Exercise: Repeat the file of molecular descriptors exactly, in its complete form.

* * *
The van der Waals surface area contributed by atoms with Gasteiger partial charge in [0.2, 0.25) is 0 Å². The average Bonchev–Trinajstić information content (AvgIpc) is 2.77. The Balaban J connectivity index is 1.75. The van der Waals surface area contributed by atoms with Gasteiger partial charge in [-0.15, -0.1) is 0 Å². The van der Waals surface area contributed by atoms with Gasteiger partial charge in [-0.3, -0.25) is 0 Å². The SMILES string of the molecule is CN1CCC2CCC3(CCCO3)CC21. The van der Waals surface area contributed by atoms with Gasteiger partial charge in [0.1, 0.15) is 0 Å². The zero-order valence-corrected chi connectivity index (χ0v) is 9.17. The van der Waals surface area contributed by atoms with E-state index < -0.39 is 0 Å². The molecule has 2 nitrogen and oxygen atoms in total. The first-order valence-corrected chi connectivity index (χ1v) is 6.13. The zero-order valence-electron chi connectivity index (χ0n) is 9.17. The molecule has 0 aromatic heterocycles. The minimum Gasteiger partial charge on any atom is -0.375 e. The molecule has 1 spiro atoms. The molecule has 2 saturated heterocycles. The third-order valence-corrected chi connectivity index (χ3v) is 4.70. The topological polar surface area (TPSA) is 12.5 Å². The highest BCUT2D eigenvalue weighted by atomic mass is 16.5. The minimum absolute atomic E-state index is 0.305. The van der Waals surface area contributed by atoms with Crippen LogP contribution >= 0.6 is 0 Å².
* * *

The van der Waals surface area contributed by atoms with Gasteiger partial charge in [0.2, 0.25) is 0 Å². The average Bonchev–Trinajstić information content (AvgIpc) is 2.77. The Balaban J connectivity index is 1.75. The van der Waals surface area contributed by atoms with Gasteiger partial charge in [-0.15, -0.1) is 0 Å². The van der Waals surface area contributed by atoms with Gasteiger partial charge in [-0.3, -0.25) is 0 Å². The SMILES string of the molecule is CN1CCC2CCC3(CCCO3)CC21. The van der Waals surface area contributed by atoms with Gasteiger partial charge in [0.1, 0.15) is 0 Å². The zero-order valence-corrected chi connectivity index (χ0v) is 9.17. The van der Waals surface area contributed by atoms with E-state index < -0.39 is 0 Å². The molecule has 2 nitrogen and oxygen atoms in total. The first-order valence-corrected chi connectivity index (χ1v) is 6.13. The zero-order valence-electron chi connectivity index (χ0n) is 9.17. The molecule has 0 aromatic heterocycles. The minimum Gasteiger partial charge on any atom is -0.375 e. The molecule has 1 spiro atoms. The molecule has 2 saturated heterocycles. The third-order valence-corrected chi connectivity index (χ3v) is 4.70. The topological polar surface area (TPSA) is 12.5 Å². The highest BCUT2D eigenvalue weighted by atomic mass is 16.5. The minimum absolute atomic E-state index is 0.305. The van der Waals surface area contributed by atoms with Crippen LogP contribution >= 0.6 is 0 Å².